Maybe this was the cause for what came about a year later, something which really hurt me. During a period she played with another girl in the class. The three of us became the bestest of friends further down the road – after rain there is sunshine – but at that particular moment we weren’t besties. At all. And it actually happened several times they weren’t really nice to me.
One time they called me up to make fun of me, for something I’d written in someone’s “My friends” book. I wanted to become an elite gymnast. Who was I to want something like that!? They also teased me for my clothes, especially my denims, a special brand named “Tjabo”, which were sold at Gekås (no, I promise, no sponsorships here!). They were really flared and I loved them – they were so RIGHT!
I loved my Tjabo denims.
After that conversation I never used them again. I forced my mom to buy me a new pair – a couple of Crocker’s that were so tight and so right – only different.
This phone call hurt me, but I doubt any of the girls even remember it. I sat there squeezing the phone, my heart pounding and I heard them say one humilitating thing after another – how I thought I was someone, someone so cool with my ugly denims, which were so last decade. Who did I think I was? I wanted to become an elite gymnast? Really?
The sneering echoed in the phone, which I was holding as if it were glued to my hand…
Most of all they seemed to be bothered by the fact that I “thought I was someone”, someone better than everyone else or whatever. This is typical Swedish – do not ever think you’re better than anyone! I have never in my life believed such a thing, but this wasn’t the last time someone told me this – “Who do you think you are?”
Could it be my introverted, shy, awkward personality pushing people away?
It finally dawned on me: “Why am I even sitting here, listening to this crap when it only hurts me?” So I finally gathered strength to hang up the phone, but I was already a completely different person than the one who had picked up the phone just a few minutes earlier.
In that moment I decided that I would never ever bully or deride anyone. Something I really didn’t do before that either, but still… I feel honestly bad when people make fun of other people for any reason.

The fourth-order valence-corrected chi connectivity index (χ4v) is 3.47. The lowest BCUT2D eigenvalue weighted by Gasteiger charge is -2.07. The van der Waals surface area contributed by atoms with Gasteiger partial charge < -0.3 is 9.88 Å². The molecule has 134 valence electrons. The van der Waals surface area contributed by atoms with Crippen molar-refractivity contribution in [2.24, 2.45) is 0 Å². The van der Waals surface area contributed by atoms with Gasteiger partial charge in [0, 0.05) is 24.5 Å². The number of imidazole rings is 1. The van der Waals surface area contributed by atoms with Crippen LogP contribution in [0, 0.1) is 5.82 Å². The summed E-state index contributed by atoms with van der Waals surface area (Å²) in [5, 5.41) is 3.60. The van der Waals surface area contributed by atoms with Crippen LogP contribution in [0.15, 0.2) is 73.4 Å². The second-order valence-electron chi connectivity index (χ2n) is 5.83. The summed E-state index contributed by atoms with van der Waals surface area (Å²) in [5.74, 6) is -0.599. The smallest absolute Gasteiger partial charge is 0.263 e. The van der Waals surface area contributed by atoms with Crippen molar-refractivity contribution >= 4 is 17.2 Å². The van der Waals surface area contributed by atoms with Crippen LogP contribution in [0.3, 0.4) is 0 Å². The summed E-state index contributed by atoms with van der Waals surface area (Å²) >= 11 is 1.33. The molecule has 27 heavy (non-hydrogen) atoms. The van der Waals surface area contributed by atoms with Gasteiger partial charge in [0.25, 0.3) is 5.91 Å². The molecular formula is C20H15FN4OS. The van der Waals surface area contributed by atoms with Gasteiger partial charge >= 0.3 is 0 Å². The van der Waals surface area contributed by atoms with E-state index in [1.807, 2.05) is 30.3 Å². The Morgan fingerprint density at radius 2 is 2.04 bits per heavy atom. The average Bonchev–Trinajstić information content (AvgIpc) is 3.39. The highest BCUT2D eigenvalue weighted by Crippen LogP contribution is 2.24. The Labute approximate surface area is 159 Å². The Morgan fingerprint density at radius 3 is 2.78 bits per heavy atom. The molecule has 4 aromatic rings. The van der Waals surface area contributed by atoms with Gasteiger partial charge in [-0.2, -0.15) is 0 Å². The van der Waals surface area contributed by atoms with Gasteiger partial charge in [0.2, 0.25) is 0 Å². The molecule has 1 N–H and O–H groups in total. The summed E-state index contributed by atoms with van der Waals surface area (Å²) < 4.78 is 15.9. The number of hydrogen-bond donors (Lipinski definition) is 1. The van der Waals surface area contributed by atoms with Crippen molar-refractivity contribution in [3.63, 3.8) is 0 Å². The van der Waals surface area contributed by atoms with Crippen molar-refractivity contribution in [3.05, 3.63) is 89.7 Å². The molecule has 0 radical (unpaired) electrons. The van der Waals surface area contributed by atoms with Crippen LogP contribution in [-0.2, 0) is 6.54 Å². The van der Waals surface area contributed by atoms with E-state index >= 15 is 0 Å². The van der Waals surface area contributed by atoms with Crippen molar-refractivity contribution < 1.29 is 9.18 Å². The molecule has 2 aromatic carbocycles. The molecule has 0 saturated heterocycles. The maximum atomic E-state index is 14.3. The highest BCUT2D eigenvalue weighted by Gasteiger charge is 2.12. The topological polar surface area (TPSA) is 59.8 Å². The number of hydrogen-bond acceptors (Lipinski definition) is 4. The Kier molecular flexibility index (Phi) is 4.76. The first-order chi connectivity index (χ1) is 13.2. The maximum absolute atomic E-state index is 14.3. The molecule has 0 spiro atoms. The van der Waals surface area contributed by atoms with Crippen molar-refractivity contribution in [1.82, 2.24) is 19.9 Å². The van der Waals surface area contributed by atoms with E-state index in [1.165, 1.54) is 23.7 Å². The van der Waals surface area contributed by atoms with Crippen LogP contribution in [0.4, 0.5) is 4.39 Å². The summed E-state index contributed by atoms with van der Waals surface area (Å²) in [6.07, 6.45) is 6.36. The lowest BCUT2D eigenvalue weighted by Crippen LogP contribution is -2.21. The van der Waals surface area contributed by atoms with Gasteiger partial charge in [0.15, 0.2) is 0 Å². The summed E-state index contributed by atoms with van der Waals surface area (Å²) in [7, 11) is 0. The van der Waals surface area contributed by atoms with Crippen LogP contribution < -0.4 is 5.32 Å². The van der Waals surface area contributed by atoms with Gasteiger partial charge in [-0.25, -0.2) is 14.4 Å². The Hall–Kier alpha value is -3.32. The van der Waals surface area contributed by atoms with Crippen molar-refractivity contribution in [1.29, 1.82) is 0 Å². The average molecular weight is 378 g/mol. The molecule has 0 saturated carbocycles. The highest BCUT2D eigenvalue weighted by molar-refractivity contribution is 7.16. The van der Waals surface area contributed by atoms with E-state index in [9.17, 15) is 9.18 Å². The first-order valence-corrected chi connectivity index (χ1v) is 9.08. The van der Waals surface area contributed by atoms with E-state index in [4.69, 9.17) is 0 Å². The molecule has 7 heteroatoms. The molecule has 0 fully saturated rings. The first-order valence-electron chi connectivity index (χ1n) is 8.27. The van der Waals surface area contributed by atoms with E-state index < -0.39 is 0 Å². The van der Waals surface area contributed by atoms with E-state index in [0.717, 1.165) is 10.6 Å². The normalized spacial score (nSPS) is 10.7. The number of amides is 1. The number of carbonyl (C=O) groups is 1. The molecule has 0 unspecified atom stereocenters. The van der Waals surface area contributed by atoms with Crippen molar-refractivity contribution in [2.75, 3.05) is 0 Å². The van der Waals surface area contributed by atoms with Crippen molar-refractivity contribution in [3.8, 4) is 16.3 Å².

Whatever right do you have to make fun of someone? Who are you to take that liberty?
What is now the point of all this? An introverted child? So? And?
What is the point of ranting on about my childhood and random pointless traumas from said childhood? There are actual children who’ve been through “real” traumas, and here I am whining about “kissing games”! Yes, well, you’re right… that is correct!
My point is however this: Let your child be an introvert!
If you have a child, who seems happy where it sits, playing by itself, please let it! Don’t force your child to go out on activities and/or to play with other children just because. Don’t force your child to be swallowed up by activities all the time.
Give your child time to charge the social battery.
There is nothing wrong with being an introvert, and there’s nothing wrong with wanting to have some alonetime after spending a day in school with a lot of impressions and friends and teachers all breathing down your neck. To be able to sit alone and sort it all out, do whatever you want, is the only thing an introvert really wants. Let your child do this.
Don’t force your child to “come out of its shell”. Don’t force him or her to behave in a certain way just to be able to suit your extroverted personality.
Are you an extrovert and you don’t understand your introverted child? Then i suggest you read a bit. Today there are plenty of great material – both traditional books and online – just to get a better understanding for introverts. Get educated instead of ruining your child by trying to make it an extrovert, like you. In the end it will only hurt both your relationship and your child.
Extroversion is not the universal mold!
Are you an introvert? How was your introverted childhood? Were you able to keep your true self, or were you, as I was pushed into an extroverted character?